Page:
A research group, consisting of scientists from Central Metallurgical R&D Institute (Cairo) and National University of Science and Technology MISIS (Moscow) have developed a composite material that can extend the durability of solar towers - stations that collect thermal energy of the sun - from 2-3 to 5 years.
Photovoltaic power stations (PV systems) are becoming more and more popular, as they allow to collect and recycle thermal energy of the sun on an industrial scale. Solar towers are a high construction with a water tank and turbine system inside. The tower is surrounded by heliostats - big rotating mirrors that capture the sunlight and concentrate it in one point on the tower as a giant light beam. The beam reaches the receiver (heat-absorbing element), which, in its turn, heats liquid sodium up to 600°C. This temperature heats the neighbouring water tank, and the steam spins the turbines of the station.
Traditionally, for the receivers SiC (silicon carbide) is used; it is porous, highly dense, durable and resistant to oxidation. However, SiC has some disadvantages - for instance, it is sensitive to aggressive environments of liquid sodium.
A promising addition to SiC is AlN (aluminium nitride), which has high thermal conductivity, low thermal expansion coefficient and high heat resistance. Now SiC/AlN composites are used mainly in electronics, but can potentially be used in different spheres, including solar energy.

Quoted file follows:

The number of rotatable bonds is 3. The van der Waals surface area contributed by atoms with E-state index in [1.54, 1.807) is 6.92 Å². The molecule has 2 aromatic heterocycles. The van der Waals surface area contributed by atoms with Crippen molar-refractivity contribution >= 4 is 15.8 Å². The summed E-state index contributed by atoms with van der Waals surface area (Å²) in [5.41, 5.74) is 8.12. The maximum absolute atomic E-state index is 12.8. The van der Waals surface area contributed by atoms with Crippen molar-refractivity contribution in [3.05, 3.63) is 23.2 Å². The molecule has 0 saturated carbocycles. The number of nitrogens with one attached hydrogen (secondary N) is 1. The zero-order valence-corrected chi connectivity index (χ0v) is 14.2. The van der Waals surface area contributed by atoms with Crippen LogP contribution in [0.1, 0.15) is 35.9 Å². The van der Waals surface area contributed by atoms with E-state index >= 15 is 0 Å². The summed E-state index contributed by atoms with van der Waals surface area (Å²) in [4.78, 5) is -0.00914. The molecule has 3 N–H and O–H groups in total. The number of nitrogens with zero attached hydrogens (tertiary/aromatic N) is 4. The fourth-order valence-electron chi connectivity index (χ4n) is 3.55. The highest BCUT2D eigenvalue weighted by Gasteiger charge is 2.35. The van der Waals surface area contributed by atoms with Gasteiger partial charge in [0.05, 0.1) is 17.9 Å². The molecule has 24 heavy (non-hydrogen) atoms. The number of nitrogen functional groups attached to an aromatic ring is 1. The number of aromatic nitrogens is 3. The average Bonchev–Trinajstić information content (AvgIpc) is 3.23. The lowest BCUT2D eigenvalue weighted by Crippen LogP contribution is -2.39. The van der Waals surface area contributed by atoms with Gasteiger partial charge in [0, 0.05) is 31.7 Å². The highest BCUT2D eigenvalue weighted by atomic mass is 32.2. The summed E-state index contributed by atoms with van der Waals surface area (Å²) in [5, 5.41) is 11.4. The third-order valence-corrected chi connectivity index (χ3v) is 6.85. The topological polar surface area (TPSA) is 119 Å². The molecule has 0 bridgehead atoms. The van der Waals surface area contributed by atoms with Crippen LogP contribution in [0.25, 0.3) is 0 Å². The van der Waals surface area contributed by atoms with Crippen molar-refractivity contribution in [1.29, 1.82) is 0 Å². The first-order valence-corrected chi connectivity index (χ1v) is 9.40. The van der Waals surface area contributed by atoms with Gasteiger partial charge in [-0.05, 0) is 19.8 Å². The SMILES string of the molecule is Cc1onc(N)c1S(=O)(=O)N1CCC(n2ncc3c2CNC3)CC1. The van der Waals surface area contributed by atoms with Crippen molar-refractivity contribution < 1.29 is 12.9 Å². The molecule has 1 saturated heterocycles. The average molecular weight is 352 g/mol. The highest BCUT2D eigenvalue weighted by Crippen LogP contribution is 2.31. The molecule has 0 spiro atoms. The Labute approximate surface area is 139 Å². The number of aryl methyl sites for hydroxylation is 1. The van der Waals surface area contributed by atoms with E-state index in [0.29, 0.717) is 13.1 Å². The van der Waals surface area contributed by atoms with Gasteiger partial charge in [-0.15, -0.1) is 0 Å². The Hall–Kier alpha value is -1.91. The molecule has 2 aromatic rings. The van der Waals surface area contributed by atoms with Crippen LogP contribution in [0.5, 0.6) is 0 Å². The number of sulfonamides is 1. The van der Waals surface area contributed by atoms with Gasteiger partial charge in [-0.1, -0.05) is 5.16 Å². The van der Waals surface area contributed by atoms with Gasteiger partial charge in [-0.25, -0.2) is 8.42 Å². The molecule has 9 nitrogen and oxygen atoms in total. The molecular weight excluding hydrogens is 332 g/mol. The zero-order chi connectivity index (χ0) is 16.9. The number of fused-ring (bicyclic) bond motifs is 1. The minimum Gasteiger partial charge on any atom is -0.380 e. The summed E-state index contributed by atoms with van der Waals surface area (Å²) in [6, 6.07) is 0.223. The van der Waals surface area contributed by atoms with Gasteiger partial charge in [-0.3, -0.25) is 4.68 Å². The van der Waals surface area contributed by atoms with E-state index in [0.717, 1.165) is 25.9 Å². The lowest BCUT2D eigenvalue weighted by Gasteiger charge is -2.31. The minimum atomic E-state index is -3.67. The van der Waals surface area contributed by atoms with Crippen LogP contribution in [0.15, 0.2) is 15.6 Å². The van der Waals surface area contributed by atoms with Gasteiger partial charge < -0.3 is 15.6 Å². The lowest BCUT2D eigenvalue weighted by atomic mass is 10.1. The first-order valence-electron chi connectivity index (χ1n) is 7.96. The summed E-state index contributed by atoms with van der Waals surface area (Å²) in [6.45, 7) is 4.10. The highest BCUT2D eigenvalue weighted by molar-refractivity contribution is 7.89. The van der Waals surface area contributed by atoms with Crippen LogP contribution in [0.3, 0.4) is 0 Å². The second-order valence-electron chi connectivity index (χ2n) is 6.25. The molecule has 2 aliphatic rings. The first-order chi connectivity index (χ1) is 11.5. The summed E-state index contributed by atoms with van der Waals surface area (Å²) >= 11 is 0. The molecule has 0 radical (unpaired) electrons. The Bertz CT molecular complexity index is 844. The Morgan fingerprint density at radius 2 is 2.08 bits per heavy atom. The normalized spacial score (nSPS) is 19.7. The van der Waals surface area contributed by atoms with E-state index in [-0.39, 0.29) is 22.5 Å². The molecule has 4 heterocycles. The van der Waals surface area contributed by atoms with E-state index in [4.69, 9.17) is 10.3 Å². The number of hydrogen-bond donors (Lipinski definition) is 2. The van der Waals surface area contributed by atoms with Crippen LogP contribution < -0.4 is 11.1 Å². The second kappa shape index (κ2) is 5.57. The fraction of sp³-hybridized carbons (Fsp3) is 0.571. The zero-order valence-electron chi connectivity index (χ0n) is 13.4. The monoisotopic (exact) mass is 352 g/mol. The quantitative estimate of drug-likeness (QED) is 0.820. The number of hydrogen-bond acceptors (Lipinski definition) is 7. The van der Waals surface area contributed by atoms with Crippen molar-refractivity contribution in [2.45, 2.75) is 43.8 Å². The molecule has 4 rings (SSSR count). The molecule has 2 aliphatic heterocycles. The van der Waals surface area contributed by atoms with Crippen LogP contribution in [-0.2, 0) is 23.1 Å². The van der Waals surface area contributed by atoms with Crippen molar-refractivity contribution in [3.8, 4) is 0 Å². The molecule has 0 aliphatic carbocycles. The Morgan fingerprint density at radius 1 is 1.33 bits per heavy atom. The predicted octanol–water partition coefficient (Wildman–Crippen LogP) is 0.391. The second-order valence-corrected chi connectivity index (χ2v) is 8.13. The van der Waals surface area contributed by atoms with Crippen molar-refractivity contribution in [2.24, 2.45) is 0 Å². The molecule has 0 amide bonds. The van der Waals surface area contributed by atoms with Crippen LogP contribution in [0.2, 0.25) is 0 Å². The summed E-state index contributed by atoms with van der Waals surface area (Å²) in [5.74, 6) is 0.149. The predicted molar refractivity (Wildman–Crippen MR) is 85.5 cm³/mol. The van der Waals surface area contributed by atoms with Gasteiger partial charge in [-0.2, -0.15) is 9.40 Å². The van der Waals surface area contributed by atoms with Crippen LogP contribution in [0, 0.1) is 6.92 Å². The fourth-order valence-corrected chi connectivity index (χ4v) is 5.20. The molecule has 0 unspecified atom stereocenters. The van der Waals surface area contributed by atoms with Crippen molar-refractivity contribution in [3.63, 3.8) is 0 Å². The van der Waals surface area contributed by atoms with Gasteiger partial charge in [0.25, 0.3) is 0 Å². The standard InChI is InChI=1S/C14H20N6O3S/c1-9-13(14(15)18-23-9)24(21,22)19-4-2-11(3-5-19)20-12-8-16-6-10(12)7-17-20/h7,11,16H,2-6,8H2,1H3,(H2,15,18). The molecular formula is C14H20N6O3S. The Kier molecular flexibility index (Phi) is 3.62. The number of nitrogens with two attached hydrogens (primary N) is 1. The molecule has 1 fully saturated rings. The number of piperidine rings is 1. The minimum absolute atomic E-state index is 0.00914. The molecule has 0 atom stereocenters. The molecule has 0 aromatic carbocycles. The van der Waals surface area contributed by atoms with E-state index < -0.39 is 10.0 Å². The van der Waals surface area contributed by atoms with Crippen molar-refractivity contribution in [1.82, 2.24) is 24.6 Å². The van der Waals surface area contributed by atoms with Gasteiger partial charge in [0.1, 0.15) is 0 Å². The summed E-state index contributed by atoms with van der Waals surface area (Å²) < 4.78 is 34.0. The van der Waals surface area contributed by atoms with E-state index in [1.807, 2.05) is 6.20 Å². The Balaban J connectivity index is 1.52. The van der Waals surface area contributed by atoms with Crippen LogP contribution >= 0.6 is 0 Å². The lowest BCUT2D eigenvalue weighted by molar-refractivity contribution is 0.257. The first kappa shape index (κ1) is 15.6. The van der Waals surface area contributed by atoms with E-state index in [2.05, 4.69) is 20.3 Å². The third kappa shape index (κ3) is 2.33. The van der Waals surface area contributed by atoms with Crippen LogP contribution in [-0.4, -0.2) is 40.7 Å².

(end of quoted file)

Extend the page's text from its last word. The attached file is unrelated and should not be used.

Scientists from CMRDI together with scientists from NUST MISIS have developed porous composites based on SiC/AlN, containing up to 40% of AlN. The optimal compositions of additives and sintering regimes of new composites were selected, which significantly exceed the traditional ones due to the formation of a solid solution at the grain boundaries of silicon carbide. Along with high thermal conductivity and heat resistance, such composites have a low coefficient of thermal expansion, which significantly improves their performance.
Due to good thermochemical and thermomechanical properties, SIC/AlN composites are also promising for use in other high-temperature fields, such as metallurgy and aerospace engineering. The research continues.